After our roll call, I had a good meal and then relaxed - the sky had cleared a lot and the stars were out - I saw all the familiar ones: Cassiopeia, the Plough, etc and was pleased to spot my favourite little constellation, Delphinus (the dolphin), close to Cygnus. The sea and air temperatures have risen to 17C and 18C, so it is definitely getting warmer gradually. I'm just south of Pt Conception (well over 300 mls off), so entering S. California in latitude.

Day 6 - A little belated - things got a bit fraught yesterday!!

Discovered around dawn that the autopilot wasn't working, nor the GPS (I'd recently wired a new GPS antenna into the autopilot course computer). Seems to me like a loose wire since sometimes GPS comes on (but autopilot never does)- will need to empty aft bunk area to get under & have a look - major job!.
Fortunately, the wind direction (SSW-WSW) was such that I could keep going close-hauled and "Nereida" normally steers herself beautifully upwind. Unusually, I had to help her by constantly hand-steering & then locking off the steering wheel because the biggish seas kept knocking her off otherwise. I had to dive up to the cockpit on a regular basis to check on things - found us 'hove to' several times! Our course wasn't quite what I had wanted (was going SE earlier when wind was SSW) - but by 2pm we were doing fine on a close reach - actually going S! Our speed was excellent - I even had to reef down twice as the night progressed because the winds (and seas) got up - to around 25kn apparent. I'm trying to keep in the good wind near-ish the coast (shown on weatherfaxes I download on Winlink), while remembering I'm trying to get to Hawaii, but also trying to avoid the high pressure wind 'hole' now forming W of me & beginning to affect the middle-back of the rest of the fleet. A balancing act!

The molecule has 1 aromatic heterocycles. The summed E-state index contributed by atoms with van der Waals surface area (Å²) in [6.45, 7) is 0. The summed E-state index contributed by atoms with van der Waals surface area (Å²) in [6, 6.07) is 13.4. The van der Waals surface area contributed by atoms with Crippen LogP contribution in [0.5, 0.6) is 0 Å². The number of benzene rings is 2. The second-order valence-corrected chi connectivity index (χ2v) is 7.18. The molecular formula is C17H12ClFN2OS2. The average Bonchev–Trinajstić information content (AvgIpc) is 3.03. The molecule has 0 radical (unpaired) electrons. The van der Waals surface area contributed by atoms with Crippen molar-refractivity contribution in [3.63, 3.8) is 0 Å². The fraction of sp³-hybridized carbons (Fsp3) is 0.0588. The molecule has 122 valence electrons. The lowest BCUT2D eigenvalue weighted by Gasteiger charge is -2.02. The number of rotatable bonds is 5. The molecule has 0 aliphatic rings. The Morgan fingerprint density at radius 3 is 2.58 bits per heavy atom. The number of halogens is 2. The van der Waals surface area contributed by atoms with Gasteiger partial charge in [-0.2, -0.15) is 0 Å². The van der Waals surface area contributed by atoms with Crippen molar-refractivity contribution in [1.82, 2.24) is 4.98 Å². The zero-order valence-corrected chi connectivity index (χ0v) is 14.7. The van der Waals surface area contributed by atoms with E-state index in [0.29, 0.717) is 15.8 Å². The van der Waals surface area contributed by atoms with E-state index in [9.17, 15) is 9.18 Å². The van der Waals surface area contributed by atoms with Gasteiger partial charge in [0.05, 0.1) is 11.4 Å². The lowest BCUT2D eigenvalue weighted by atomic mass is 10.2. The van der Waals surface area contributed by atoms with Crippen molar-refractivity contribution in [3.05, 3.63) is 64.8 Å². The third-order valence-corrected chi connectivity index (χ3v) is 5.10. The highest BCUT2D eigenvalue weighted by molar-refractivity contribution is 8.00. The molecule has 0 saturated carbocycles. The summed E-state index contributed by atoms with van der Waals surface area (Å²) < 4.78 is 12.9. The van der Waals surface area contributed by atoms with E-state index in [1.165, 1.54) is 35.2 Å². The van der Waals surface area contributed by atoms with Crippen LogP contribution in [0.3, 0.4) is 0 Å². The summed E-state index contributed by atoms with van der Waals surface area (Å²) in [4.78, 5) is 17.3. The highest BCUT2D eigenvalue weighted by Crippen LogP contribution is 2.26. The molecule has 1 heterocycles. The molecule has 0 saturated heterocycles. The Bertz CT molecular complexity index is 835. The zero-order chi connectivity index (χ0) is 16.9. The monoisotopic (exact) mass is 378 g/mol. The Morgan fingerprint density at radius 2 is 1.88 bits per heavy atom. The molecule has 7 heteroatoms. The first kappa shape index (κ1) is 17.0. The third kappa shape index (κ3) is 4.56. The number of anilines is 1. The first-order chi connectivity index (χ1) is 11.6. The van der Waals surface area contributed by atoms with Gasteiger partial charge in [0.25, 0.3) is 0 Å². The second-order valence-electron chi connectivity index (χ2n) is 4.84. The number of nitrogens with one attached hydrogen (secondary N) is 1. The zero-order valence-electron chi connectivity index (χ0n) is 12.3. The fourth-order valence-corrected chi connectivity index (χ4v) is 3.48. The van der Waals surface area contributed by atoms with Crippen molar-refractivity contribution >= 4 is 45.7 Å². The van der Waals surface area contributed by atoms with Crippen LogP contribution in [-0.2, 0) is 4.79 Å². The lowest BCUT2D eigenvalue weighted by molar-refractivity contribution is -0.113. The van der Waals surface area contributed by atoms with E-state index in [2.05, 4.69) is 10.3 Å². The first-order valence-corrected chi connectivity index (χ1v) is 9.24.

Having to mess about with PCs didn't help matters over the day - trying to get backup Garmin handheld GPS's connected and talking to each of them (one PC normally lives in my aft cabin by the SSB for emails/wx , the other normally lives on the chart-table for charting (via Nobeltec) and AIS - but this one has been giving problems with the new mains charger suddenly deciding to stop charging so PC closes down unexpectedly & the new 12V charger no good either. So having to move comms PC from aft cabin to saloon on regular basis to do Nobeltec/AIS - a pain reconnecting all the leads each time, and had to load AIS software and charts onto 2nd PC via memory stick (CD drive not working!) - PCs are fine when all is going well but what a pain when they start misbehaving!
AIS has been so useful that I didn't want to be without it - and it needs GPS info as much as Nobeltec does. I could cope with paper charts OK but when the autopilot and GPS both went down simultaneously, and then the wind (I'm delighted to say!!!) got up so strongly over the evening and night - with no autopilot - I had my hands full trying to cope. (Not much by way of a meal yesterday!).
Just to add to everything else, when Lou on 'Seabird' mentioned generator problems, it occurred to me to check on the date of my last oil change as I went to check the oil level. (I'm relying on my little generator for charging my batteries, rather than the main engine.) To my horror, it was way overdue (and the oil level was low anyway) - so I had to change the oil immediately - the afternoon's job. So I was unable to get my usual afternoon catnap yesterday - hopefully I will manage it today - I feel quite tired.